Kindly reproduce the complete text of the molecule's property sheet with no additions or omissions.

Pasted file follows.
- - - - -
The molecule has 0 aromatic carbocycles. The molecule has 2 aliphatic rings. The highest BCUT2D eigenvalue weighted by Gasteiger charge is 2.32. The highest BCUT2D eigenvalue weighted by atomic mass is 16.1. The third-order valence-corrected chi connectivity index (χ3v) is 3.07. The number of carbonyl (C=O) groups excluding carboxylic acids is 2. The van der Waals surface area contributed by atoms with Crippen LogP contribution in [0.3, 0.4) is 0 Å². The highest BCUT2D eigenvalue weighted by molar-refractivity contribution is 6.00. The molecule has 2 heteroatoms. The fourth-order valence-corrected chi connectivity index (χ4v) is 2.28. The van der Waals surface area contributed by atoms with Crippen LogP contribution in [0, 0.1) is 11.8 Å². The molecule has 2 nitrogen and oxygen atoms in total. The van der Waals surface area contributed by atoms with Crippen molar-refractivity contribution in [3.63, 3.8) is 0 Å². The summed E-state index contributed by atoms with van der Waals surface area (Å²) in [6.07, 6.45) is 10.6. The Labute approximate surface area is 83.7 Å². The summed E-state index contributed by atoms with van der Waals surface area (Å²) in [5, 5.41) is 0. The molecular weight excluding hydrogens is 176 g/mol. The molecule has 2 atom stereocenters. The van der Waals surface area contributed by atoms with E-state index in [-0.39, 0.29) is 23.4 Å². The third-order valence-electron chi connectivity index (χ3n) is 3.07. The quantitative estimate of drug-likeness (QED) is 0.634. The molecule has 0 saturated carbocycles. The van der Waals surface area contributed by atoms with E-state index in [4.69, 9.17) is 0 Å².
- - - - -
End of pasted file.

The molecule has 0 aromatic carbocycles. The molecule has 2 aliphatic rings. The highest BCUT2D eigenvalue weighted by Gasteiger charge is 2.32. The highest BCUT2D eigenvalue weighted by atomic mass is 16.1. The third-order valence-corrected chi connectivity index (χ3v) is 3.07. The number of carbonyl (C=O) groups excluding carboxylic acids is 2. The van der Waals surface area contributed by atoms with Crippen LogP contribution in [0.3, 0.4) is 0 Å². The highest BCUT2D eigenvalue weighted by molar-refractivity contribution is 6.00. The molecule has 2 heteroatoms. The fourth-order valence-corrected chi connectivity index (χ4v) is 2.28. The van der Waals surface area contributed by atoms with Crippen LogP contribution in [0, 0.1) is 11.8 Å². The molecule has 2 nitrogen and oxygen atoms in total. The van der Waals surface area contributed by atoms with Crippen molar-refractivity contribution in [3.63, 3.8) is 0 Å². The summed E-state index contributed by atoms with van der Waals surface area (Å²) in [6.07, 6.45) is 10.6. The Labute approximate surface area is 83.7 Å². The summed E-state index contributed by atoms with van der Waals surface area (Å²) in [5, 5.41) is 0. The molecular weight excluding hydrogens is 176 g/mol. The molecule has 2 atom stereocenters. The van der Waals surface area contributed by atoms with E-state index in [-0.39, 0.29) is 23.4 Å². The third-order valence-electron chi connectivity index (χ3n) is 3.07. The quantitative estimate of drug-likeness (QED) is 0.634. The molecule has 0 saturated carbocycles. The van der Waals surface area contributed by atoms with E-state index in [4.69, 9.17) is 0 Å².